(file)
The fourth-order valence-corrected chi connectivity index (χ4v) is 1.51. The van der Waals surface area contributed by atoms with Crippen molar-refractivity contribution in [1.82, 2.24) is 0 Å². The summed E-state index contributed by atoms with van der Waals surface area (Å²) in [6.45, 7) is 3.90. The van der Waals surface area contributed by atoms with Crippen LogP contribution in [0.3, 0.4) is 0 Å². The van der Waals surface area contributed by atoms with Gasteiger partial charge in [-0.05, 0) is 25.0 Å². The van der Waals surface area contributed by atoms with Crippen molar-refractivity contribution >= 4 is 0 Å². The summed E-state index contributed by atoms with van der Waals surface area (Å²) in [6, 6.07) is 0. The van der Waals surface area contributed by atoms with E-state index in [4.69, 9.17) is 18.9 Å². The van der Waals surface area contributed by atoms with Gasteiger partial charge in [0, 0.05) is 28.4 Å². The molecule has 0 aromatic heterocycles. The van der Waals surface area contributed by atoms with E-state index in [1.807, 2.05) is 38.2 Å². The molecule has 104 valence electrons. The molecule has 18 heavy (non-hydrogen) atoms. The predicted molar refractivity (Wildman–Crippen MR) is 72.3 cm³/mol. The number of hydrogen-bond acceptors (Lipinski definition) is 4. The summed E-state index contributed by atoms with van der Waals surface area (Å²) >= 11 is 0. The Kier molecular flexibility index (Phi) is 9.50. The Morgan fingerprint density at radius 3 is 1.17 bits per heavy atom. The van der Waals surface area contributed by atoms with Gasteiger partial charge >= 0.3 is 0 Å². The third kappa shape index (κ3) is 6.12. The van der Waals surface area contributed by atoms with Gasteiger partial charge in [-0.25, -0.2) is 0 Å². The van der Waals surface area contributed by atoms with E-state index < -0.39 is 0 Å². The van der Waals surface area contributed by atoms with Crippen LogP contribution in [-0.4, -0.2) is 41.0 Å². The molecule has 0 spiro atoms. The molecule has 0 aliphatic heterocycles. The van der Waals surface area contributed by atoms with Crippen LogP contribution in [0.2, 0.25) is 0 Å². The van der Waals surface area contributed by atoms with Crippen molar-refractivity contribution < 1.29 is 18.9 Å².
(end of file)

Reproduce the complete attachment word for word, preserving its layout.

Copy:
The fourth-order valence-corrected chi connectivity index (χ4v) is 1.51. The van der Waals surface area contributed by atoms with Crippen molar-refractivity contribution in [1.82, 2.24) is 0 Å². The summed E-state index contributed by atoms with van der Waals surface area (Å²) in [6.45, 7) is 3.90. The van der Waals surface area contributed by atoms with Crippen LogP contribution in [0.3, 0.4) is 0 Å². The van der Waals surface area contributed by atoms with Gasteiger partial charge in [-0.05, 0) is 25.0 Å². The van der Waals surface area contributed by atoms with Crippen molar-refractivity contribution >= 4 is 0 Å². The summed E-state index contributed by atoms with van der Waals surface area (Å²) in [6, 6.07) is 0. The van der Waals surface area contributed by atoms with E-state index in [4.69, 9.17) is 18.9 Å². The van der Waals surface area contributed by atoms with Gasteiger partial charge in [0, 0.05) is 28.4 Å². The molecule has 0 aromatic heterocycles. The van der Waals surface area contributed by atoms with E-state index in [1.807, 2.05) is 38.2 Å². The molecule has 104 valence electrons. The molecule has 18 heavy (non-hydrogen) atoms. The predicted molar refractivity (Wildman–Crippen MR) is 72.3 cm³/mol. The number of hydrogen-bond acceptors (Lipinski definition) is 4. The summed E-state index contributed by atoms with van der Waals surface area (Å²) >= 11 is 0. The Kier molecular flexibility index (Phi) is 9.50. The Morgan fingerprint density at radius 3 is 1.17 bits per heavy atom. The van der Waals surface area contributed by atoms with Gasteiger partial charge >= 0.3 is 0 Å². The third kappa shape index (κ3) is 6.12. The van der Waals surface area contributed by atoms with Gasteiger partial charge in [-0.25, -0.2) is 0 Å². The van der Waals surface area contributed by atoms with E-state index < -0.39 is 0 Å². The van der Waals surface area contributed by atoms with Crippen LogP contribution in [-0.4, -0.2) is 41.0 Å². The molecule has 0 spiro atoms. The molecule has 0 aliphatic heterocycles. The van der Waals surface area contributed by atoms with Crippen LogP contribution in [0.2, 0.25) is 0 Å². The van der Waals surface area contributed by atoms with Crippen molar-refractivity contribution < 1.29 is 18.9 Å².